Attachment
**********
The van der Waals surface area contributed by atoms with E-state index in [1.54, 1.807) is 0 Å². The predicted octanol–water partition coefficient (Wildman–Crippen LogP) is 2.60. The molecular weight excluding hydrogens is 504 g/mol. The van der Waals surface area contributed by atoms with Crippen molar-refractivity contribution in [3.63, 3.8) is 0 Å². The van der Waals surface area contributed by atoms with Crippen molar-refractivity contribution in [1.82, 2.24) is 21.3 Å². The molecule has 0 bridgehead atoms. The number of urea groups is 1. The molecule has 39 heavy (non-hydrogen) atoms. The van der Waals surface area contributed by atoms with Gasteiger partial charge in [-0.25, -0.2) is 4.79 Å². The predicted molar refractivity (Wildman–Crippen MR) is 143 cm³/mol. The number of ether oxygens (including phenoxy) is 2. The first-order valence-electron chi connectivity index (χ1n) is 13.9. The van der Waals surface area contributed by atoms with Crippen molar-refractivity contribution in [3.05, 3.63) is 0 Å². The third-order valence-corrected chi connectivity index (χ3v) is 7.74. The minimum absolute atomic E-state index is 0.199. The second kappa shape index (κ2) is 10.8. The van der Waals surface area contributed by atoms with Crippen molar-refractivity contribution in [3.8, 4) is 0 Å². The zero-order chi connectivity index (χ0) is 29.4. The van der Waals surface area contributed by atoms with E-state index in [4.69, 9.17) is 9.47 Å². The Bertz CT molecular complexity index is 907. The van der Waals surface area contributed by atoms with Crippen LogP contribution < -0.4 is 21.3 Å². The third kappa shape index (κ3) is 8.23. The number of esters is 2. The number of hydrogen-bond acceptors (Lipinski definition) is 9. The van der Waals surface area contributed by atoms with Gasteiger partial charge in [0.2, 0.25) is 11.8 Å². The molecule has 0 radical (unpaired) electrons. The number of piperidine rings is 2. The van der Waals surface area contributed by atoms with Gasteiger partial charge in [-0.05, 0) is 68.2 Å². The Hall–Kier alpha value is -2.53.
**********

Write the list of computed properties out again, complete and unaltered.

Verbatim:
The van der Waals surface area contributed by atoms with E-state index in [1.54, 1.807) is 0 Å². The predicted octanol–water partition coefficient (Wildman–Crippen LogP) is 2.60. The molecular weight excluding hydrogens is 504 g/mol. The van der Waals surface area contributed by atoms with Crippen molar-refractivity contribution in [3.63, 3.8) is 0 Å². The van der Waals surface area contributed by atoms with Crippen molar-refractivity contribution in [1.82, 2.24) is 21.3 Å². The molecule has 0 bridgehead atoms. The number of urea groups is 1. The molecule has 39 heavy (non-hydrogen) atoms. The van der Waals surface area contributed by atoms with Gasteiger partial charge in [-0.25, -0.2) is 4.79 Å². The predicted molar refractivity (Wildman–Crippen MR) is 143 cm³/mol. The number of ether oxygens (including phenoxy) is 2. The first-order valence-electron chi connectivity index (χ1n) is 13.9. The van der Waals surface area contributed by atoms with Crippen molar-refractivity contribution in [3.05, 3.63) is 0 Å². The third-order valence-corrected chi connectivity index (χ3v) is 7.74. The minimum absolute atomic E-state index is 0.199. The second kappa shape index (κ2) is 10.8. The van der Waals surface area contributed by atoms with Crippen molar-refractivity contribution in [3.8, 4) is 0 Å². The zero-order chi connectivity index (χ0) is 29.4. The van der Waals surface area contributed by atoms with E-state index in [4.69, 9.17) is 9.47 Å². The Bertz CT molecular complexity index is 907. The van der Waals surface area contributed by atoms with Crippen LogP contribution < -0.4 is 21.3 Å². The third kappa shape index (κ3) is 8.23. The number of esters is 2. The number of hydrogen-bond acceptors (Lipinski definition) is 9. The van der Waals surface area contributed by atoms with Gasteiger partial charge in [0.2, 0.25) is 11.8 Å². The molecule has 0 radical (unpaired) electrons. The number of piperidine rings is 2. The van der Waals surface area contributed by atoms with Gasteiger partial charge in [-0.05, 0) is 68.2 Å². The Hall–Kier alpha value is -2.53.